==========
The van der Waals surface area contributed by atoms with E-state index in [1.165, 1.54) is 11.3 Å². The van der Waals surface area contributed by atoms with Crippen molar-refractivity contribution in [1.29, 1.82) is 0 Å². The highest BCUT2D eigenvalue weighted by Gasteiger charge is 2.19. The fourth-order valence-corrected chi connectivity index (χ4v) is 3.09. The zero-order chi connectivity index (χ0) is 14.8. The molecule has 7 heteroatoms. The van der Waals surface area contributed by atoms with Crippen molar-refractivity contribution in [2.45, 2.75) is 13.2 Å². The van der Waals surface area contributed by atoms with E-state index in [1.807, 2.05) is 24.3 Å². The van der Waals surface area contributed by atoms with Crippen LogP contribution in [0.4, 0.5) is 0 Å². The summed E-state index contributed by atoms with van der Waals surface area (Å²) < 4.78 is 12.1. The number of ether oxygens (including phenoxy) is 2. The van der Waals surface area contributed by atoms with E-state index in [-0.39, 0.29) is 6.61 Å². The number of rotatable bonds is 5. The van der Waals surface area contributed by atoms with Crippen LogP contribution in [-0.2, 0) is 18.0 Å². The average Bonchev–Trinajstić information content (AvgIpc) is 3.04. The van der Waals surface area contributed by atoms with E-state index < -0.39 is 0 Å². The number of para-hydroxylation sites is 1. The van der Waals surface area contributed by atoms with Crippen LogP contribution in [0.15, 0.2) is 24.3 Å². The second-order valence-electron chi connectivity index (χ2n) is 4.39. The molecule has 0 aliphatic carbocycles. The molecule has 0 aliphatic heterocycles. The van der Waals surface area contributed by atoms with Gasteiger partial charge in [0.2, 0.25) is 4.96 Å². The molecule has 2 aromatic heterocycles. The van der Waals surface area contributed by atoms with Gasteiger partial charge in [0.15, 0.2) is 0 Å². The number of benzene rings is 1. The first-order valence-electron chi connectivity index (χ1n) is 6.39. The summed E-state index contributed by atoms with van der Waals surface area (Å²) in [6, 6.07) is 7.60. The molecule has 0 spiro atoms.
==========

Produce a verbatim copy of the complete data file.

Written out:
The van der Waals surface area contributed by atoms with E-state index in [1.165, 1.54) is 11.3 Å². The van der Waals surface area contributed by atoms with Crippen molar-refractivity contribution in [1.29, 1.82) is 0 Å². The highest BCUT2D eigenvalue weighted by Gasteiger charge is 2.19. The fourth-order valence-corrected chi connectivity index (χ4v) is 3.09. The zero-order chi connectivity index (χ0) is 14.8. The molecule has 7 heteroatoms. The van der Waals surface area contributed by atoms with Crippen molar-refractivity contribution in [2.45, 2.75) is 13.2 Å². The van der Waals surface area contributed by atoms with E-state index in [1.807, 2.05) is 24.3 Å². The van der Waals surface area contributed by atoms with Crippen LogP contribution in [0.4, 0.5) is 0 Å². The summed E-state index contributed by atoms with van der Waals surface area (Å²) < 4.78 is 12.1. The number of ether oxygens (including phenoxy) is 2. The van der Waals surface area contributed by atoms with E-state index in [-0.39, 0.29) is 6.61 Å². The number of rotatable bonds is 5. The van der Waals surface area contributed by atoms with Crippen LogP contribution in [-0.2, 0) is 18.0 Å². The average Bonchev–Trinajstić information content (AvgIpc) is 3.04. The van der Waals surface area contributed by atoms with E-state index < -0.39 is 0 Å². The number of para-hydroxylation sites is 1. The van der Waals surface area contributed by atoms with Crippen LogP contribution in [0.15, 0.2) is 24.3 Å². The second-order valence-electron chi connectivity index (χ2n) is 4.39. The molecule has 0 aliphatic carbocycles. The molecule has 0 aliphatic heterocycles. The van der Waals surface area contributed by atoms with Gasteiger partial charge in [0.2, 0.25) is 4.96 Å². The molecule has 2 aromatic heterocycles. The van der Waals surface area contributed by atoms with Gasteiger partial charge in [0.15, 0.2) is 0 Å². The number of benzene rings is 1. The first-order valence-electron chi connectivity index (χ1n) is 6.39. The summed E-state index contributed by atoms with van der Waals surface area (Å²) in [6, 6.07) is 7.60. The molecule has 0 spiro atoms.